If one takes this in to account you expect that it would be cheaper to buy, for example books, from India than UK or USA. But if you go to bookshops in Sri Lanka you still find books published and printed in the UK and the USA.

Not that there are no Indian editions of the same book, but the hidden costs in importing books from India is higher, in spite the less publisher prices. So, Sri Lankan customers don’t get any price-advantage, though having a big brother (with low labour cost and large market that enable him to achieve economy of scale) in proximity.

Putting the Individual Houses in Order

So the message was very clear, all member countries have to put their houses in order if they want higher integration in the region. Otherwise all countries in the region would see the rest of the world as better partners and turn their back to the neighbours. None of the countries will be benefited by the geographical proximity.

But that would not be the only action one could initiate for better regional integration. Every member country would be benefited by the development in their neighbouring countries as then they would be able to get inputs or markets, for their products, within the region itself.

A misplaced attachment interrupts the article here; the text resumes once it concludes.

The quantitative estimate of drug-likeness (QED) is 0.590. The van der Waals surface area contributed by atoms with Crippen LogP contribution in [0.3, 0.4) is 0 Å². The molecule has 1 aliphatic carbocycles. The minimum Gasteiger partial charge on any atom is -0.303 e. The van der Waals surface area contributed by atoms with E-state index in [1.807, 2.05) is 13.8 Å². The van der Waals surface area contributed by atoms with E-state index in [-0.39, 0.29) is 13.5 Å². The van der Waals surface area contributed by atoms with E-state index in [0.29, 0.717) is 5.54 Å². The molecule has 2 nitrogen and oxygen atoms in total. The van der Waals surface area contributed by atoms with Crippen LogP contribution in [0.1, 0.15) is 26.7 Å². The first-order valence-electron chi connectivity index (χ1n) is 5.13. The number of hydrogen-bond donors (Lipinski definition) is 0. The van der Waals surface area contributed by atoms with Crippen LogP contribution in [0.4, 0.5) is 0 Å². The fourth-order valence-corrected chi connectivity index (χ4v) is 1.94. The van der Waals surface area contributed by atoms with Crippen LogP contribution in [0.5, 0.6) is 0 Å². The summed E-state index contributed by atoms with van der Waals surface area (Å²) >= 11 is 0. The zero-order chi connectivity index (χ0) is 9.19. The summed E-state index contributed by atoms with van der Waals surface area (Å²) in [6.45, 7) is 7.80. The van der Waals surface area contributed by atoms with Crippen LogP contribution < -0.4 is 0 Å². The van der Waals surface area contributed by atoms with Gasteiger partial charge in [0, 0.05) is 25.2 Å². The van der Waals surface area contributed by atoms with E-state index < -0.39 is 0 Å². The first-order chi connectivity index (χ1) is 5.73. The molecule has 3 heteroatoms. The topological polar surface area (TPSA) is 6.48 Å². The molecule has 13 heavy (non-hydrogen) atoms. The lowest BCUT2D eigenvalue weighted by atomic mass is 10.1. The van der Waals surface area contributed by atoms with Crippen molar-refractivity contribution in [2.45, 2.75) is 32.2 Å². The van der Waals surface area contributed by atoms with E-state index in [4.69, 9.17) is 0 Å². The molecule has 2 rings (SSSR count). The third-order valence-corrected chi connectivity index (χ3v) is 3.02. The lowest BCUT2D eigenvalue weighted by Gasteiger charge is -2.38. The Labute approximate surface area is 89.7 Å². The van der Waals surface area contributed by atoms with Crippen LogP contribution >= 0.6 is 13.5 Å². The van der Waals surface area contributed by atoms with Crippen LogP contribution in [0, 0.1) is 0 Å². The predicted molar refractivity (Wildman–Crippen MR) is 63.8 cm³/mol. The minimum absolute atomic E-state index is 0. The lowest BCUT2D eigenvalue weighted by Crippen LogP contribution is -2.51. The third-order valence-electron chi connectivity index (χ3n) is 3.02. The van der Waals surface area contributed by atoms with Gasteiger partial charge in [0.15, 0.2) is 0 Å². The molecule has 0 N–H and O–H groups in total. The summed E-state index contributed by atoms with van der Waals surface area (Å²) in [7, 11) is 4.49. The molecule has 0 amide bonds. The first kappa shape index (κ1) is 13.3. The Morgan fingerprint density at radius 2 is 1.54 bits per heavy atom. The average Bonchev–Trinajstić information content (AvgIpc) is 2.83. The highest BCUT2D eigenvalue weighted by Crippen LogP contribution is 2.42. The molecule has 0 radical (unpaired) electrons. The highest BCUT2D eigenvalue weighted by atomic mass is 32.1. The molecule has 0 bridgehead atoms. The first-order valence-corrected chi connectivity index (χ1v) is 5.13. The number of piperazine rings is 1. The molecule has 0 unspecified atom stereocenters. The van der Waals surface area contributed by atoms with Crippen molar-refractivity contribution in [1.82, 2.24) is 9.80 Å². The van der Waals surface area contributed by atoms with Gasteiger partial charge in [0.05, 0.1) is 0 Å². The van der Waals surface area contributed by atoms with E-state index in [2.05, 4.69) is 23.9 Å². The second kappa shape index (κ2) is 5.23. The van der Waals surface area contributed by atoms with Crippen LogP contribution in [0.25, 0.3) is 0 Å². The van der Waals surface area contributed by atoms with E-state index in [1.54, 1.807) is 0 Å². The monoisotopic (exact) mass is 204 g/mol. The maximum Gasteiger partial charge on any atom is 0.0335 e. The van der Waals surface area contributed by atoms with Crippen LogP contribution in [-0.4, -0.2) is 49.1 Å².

Classic example was the simultaneous development achieved within the ASEAN block. We saw the countries in the region emerging as economically powerful countries almost simultaneously. Other was the Far East, again after Japan, Korea and China following.

Hence it would be the responsibility of each member country to help the other countries to develop. This could be done by giving special concessionary rates for “development drivers”. This could be undertaken by countries which already have achieved heights in development.

Most of the countries have discriminatory pricing policies, especially in the service sector. For examples, Indian education institutes have a different fees structure for international and domestic students.

Education being a “development driver”, could these institutes offer the domestic fees for SAARC students? This way India can help the neighbours to develop.

This is being practised by Japan in the Far East region and Japanese concessions even flows beyond the Far East region, sometimes to include whole of Asia.

Benefits of Exposure